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Give Your Mantel a Makeover

Even when it’s not in use, the fireplace is a natural focal point in a room that can’t be ignored. And the mantel is a great vignette that you can redecorate as often as you’d like!   It’s a wonderful place to incorporate your room’s overall design scheme and a simple adjustment can change the feel of the entire space.  Determining what to showcase and how is often times a challenge for homeowners.  Design is very personal, and the mantel is no exception. Whether you prefer contemporary or traditional design, here are some ideas for giving your mantel a little makeover:

Pick A Color, Any Color
Use your fireplace mantel as a place to showcase color.  Be bold with layering and position a small piece of art over a large piece. Or, for a splash of color, warm up a neutral mantel with a colorful painting.

Photo: Better Homes & Gardens
Photo: Better Homes & Gardens
Find a Focal Point
Choose a painting or mirror as your focal point. Surround it with beloved accessories of different shapes and sizes, such as flowers, pictures, or even a replica of the Eiffel Tower!
Photo:  House Beautiful
Photo: Pinterest

Go Eclectic 
Be confident in an eclectic style by incorporating a few repeating elements, which will create a chic, not disorganized, look.   Create visual interest by selecting a collection of objects.

 Photo: Pinterest
 Photo: House Beautiful

Keep It Simple and Symmetric
A classic look relies on simplicity and balance.  In a traditionally decorated space, keep your mantel decor simple and uniform.

Photo: House Beautiful
Photo: Better Homes & Gardens

Layer it Up 
Layering allows you to show off a variety of objects without creating a cluttered look.  The variety of shapes and sizes allows for an interesting pattern within a consistent overall look. Incorporate other striking objects that add height and contrast to your core collection.

Photo: Elle Decor
Photo: Pinterest

Make A Statement 
Use your mantel to showcase a single, showstopping piece. An obvious choice, because it works so well, is to hang a large mirror above the fireplace. Whether your style is simple and modern or antique and ornate, it’s sure to make a statement.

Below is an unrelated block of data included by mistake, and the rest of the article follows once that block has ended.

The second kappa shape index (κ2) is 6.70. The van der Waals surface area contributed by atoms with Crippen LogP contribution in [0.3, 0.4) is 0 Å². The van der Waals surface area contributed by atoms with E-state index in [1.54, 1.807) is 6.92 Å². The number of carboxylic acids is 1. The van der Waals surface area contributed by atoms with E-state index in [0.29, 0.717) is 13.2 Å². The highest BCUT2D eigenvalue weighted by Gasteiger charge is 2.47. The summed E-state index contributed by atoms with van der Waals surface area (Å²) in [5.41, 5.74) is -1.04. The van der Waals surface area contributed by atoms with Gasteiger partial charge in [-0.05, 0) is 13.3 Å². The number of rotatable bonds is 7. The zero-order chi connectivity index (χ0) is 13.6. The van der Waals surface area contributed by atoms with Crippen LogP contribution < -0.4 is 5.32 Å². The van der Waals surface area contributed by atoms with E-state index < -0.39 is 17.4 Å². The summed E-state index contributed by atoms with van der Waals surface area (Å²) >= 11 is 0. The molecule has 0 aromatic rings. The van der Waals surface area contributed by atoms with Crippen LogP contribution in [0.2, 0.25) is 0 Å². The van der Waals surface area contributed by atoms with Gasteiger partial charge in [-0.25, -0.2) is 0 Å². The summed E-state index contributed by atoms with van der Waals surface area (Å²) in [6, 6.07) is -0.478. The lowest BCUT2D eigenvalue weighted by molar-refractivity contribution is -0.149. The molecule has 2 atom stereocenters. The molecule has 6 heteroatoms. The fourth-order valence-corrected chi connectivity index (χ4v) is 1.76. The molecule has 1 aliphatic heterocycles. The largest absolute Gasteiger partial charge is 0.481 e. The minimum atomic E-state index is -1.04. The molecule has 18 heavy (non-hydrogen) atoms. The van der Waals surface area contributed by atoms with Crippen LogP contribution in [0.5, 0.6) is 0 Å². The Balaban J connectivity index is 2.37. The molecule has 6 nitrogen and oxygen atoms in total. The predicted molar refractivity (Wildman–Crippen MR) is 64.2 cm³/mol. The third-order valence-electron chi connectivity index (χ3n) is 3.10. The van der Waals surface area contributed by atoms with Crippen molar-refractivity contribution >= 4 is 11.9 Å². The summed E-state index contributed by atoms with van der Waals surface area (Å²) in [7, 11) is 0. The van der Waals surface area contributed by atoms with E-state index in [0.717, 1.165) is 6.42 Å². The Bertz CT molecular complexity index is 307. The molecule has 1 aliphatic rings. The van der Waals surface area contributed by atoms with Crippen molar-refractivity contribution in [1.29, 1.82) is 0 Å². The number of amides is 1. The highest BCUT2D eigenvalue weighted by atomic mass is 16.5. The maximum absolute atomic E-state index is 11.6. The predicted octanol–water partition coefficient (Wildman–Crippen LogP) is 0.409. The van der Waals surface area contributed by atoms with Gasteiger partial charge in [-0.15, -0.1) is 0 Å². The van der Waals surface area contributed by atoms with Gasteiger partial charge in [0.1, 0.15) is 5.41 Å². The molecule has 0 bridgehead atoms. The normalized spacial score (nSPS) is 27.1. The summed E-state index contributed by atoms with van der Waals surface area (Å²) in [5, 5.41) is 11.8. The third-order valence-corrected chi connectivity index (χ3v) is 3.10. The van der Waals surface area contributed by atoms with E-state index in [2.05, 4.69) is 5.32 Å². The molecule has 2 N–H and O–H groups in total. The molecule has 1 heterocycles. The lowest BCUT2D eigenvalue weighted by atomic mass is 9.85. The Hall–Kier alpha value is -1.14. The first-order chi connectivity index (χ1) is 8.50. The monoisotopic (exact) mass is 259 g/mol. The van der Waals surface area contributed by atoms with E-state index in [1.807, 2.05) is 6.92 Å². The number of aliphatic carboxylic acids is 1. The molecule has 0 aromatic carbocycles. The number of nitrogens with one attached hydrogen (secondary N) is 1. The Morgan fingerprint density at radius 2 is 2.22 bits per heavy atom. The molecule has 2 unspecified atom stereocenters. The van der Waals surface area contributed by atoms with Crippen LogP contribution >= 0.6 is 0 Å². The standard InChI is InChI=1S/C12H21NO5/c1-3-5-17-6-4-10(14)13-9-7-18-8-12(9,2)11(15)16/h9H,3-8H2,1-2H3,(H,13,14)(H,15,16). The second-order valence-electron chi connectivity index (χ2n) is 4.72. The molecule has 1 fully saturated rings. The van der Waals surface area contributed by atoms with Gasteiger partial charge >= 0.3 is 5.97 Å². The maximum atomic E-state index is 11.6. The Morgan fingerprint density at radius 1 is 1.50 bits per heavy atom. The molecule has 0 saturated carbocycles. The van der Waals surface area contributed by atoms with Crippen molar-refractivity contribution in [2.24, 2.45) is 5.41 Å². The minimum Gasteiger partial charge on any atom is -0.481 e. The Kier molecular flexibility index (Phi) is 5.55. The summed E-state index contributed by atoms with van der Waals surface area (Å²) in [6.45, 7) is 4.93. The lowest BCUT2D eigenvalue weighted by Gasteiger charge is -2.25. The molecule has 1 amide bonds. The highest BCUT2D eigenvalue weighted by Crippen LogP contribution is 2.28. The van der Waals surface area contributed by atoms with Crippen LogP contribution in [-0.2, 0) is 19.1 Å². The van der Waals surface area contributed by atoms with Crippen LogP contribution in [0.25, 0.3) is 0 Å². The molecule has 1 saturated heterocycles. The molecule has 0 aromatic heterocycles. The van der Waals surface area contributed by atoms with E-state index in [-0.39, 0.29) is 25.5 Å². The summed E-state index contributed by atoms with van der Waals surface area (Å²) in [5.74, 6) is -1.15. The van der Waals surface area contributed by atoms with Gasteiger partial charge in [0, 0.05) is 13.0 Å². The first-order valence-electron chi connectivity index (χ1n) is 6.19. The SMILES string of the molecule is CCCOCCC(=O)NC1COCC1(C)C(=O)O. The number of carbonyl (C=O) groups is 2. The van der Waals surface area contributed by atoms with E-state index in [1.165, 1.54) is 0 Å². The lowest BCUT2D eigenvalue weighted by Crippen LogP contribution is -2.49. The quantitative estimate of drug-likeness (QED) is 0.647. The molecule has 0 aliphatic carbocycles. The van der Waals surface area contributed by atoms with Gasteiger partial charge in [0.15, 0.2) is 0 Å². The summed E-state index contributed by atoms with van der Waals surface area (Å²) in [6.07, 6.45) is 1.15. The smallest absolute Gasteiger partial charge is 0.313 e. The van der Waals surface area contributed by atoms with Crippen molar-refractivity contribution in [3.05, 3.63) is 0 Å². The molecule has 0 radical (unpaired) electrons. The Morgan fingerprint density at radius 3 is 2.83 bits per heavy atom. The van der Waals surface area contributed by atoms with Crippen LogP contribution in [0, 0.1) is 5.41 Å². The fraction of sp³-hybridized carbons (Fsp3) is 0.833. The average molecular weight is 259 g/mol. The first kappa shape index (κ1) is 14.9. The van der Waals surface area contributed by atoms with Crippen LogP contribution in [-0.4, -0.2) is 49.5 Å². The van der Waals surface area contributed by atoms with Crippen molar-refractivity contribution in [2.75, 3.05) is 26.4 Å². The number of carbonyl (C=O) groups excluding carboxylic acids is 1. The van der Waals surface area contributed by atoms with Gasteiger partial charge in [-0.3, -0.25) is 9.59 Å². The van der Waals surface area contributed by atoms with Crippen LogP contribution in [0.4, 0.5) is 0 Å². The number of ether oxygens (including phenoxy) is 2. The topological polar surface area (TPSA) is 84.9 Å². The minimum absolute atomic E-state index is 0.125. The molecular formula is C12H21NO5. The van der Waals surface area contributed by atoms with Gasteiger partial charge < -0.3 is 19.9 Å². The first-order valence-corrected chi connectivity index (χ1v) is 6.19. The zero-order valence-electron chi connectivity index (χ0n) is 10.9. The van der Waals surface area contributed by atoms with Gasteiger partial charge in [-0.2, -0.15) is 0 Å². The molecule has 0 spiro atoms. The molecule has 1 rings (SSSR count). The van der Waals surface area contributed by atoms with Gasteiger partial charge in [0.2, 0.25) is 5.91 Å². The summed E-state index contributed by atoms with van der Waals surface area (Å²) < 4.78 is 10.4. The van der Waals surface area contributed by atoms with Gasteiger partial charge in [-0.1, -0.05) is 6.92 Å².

Photo: Elle Decor
Photo: Pinterest

Feminine Florals
We love to use the mantel to present changing displays of flowers. The flowers are not only a sign of the season, but reflect your personal style and taste as well!

 Photo: Pinterest

 

Photo: Elle Decor

Feel at Home in Your New Home

One of the joys of owning your own home is the ability to customize it however you want to make the home yours.  Personalizing your home to suit your and your family’s taste is very important in the overall enjoyment you’ll get from the home.  You need it make it feel like yours!  Here are a few simple ways to customize your new home- even if new just means new to you!

Customize Your Paint Colors:
Paint helps to create the look and feel you want, inside and out. Painting your home with colors you’ve hand selected is a low-cost way to create a completely personalized living space.  Painting the exterior is the single quickest way to change the look of your home.  You’d be surprised at how a simple color change can make a huge difference. And if you do decide to do any exterior color changes on a new home don’t forget to get association approval first!  After exterior consider the accents: the front door, shutters and fences.  If you bought a home that doesn’t need a new paint job and overall is a color you like, consider painting just the front door to add a pop of color and your own personal touch. Yellows, reds and more modern greys and blacks all make for a polished entrance.  And don’t stop there!  Painting shutters, fences, eaves and other exterior accents a contrasting color of your choice is quick and inexpensive. These are all small tweaks that have a large impact and most importantly,  they’ll make your home all yours. For interiors,  aim to match colors to a room’s purpose, so that bedrooms have the feeling of a restful sanctuary, bathroom walls look clean,  and common living areas are warm or energizing. If you have a limited budget, or you’re afraid to make bold color choices, try accent walls which we’ve blogged about before.  A single wall of color in every otherwise neutral room can go a long way toward customizing your home.

Take an Inventory
We’ve also blogged about taking inventory before as it relates to cleaning out closets and decorating your home for the holidays, but perhaps the most important inventory you can take is the one that happens when you move from one home into a new one.  Many people are buying smaller homes in an effort to manage costs of ownership, but even if you’re not moving into a smaller home, moving anywhere presents an opportunity to truly customize your living spaces for the activities you want to do and how you want to live in them.  There’s no rule that says the table and chairs have to go in the dining room just because it’s called that.  It’s your house so take control! Maybe that space would be better as an office for you and homework space for the kids, and you can eat in the kitchen or part of the living room. The extra room doesn’t have to be a guest room.  It might make for the perfect exercise room or playroom for the kids.  Before you move in, make a chart that divides all your home’s spaces, including any seemingly wasted spaces or small areas under the stairs or in the garage. Then decide what you want to do, and store in each area. This approach empowers you to make sure every person, activity and thing in your home has the right amount and type of space.